- open, mature, understanding arms and
- acceptance without a ton of prying questions.
The naive offer to take in an Amish runaway and help him/her adjust to "outside" life is often romanticized as much as Amish fiction. Truth is, it's . . .
- time-consuming work, with repeated
- explanations, answers, emotional energy, patience, money, and gasoline.
- finding clothes and basics at garage sales,
- driving them to the BMV, the dentist, to church, job interviews,
- explaining our health immunizations,
- encouraging them as they start their new life,
- hosting birthday parties,
- answering questions (or personally tutoring them) in their GED studies,
- including them in family holidays,
- alerting - not guilting - friends to specific needs then acting as a collection service for incoming job leads, clothes, cars, and other supplies.
I'm not the only person who opens her heart and home to ex-Amish. On behalf of those other good souls - thank you!. I want to challenge those who "will take one" to seriously think about the all encompassing commitment.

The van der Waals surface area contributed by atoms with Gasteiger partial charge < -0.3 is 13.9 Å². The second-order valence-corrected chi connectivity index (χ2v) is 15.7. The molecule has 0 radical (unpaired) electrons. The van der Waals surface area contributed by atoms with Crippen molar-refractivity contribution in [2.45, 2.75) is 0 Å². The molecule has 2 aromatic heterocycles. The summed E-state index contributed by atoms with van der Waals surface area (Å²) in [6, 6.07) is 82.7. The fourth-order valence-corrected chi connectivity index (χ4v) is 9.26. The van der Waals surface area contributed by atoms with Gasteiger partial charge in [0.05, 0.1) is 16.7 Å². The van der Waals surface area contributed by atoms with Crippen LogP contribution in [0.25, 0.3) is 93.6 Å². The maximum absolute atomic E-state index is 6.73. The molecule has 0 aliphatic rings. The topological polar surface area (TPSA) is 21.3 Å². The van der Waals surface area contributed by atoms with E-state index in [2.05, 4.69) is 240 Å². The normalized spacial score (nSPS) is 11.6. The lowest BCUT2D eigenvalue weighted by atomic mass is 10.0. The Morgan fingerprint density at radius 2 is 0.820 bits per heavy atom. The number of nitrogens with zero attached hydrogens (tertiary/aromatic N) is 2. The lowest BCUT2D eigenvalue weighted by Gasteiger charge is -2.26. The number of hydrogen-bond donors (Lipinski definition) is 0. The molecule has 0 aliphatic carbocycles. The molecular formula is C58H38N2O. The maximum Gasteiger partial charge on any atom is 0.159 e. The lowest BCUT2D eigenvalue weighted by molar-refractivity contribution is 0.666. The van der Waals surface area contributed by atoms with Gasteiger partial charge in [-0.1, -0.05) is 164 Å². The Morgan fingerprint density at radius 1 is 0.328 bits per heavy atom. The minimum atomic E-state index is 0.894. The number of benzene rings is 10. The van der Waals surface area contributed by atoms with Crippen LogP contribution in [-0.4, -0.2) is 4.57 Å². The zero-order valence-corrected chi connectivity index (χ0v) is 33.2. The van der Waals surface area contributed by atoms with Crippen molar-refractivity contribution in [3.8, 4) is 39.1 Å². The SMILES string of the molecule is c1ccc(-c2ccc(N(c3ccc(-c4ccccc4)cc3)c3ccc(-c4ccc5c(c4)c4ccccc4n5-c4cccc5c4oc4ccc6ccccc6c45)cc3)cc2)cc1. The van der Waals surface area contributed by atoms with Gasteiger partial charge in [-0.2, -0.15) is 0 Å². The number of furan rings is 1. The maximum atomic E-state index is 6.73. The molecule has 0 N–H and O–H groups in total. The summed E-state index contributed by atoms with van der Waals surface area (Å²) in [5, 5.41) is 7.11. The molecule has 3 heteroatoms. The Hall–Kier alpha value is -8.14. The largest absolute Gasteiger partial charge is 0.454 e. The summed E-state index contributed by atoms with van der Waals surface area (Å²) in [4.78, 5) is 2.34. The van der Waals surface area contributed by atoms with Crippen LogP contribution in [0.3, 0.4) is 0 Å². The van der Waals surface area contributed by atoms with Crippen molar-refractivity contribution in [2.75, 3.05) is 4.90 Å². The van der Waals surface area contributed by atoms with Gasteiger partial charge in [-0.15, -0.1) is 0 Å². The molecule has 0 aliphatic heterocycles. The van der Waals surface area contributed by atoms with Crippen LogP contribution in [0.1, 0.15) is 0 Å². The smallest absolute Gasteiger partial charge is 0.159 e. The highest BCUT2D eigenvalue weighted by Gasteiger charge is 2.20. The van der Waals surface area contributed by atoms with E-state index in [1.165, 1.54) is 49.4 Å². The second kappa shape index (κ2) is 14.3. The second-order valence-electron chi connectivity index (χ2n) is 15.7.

You may be a small part of an ex-Amish life for one holiday, a week, a year, or several years of giving and helping. Then, he/she may move on - out of your life - without a "thank you." Others we've helped financially disappeared into mainstream American life.
Love lets go. It doesn't control, manipulate, or coerce.
Some may make choices to get into drugs and a wild life. Some may disrespect - or innocently damage - your house or purposely go against your guidance. Are you prepared?
A friend recently said to me, "You'd think they'd be eternally grateful for all you do for them." In my experience, that rarely happens. And yet, as I write this I can say Mosie, Josh, Sarah, and Monroe are still a part of our lives with Marvin popping in on occasion. And of course we cherish our son-in-law Harvey (from the Swartzentruber Order of Amish).
And love doesn't say to the public, "Look at me and all that I've done." It quietly, personally serves. (tweet this)
Are you really prepared for this type of emotionally and financially draining, often frustrating, spontaneous, and memorable work? Is it right for you?
Leave your comments below. ~ Brenda
(c)Copyright 2013, Brenda Nixon.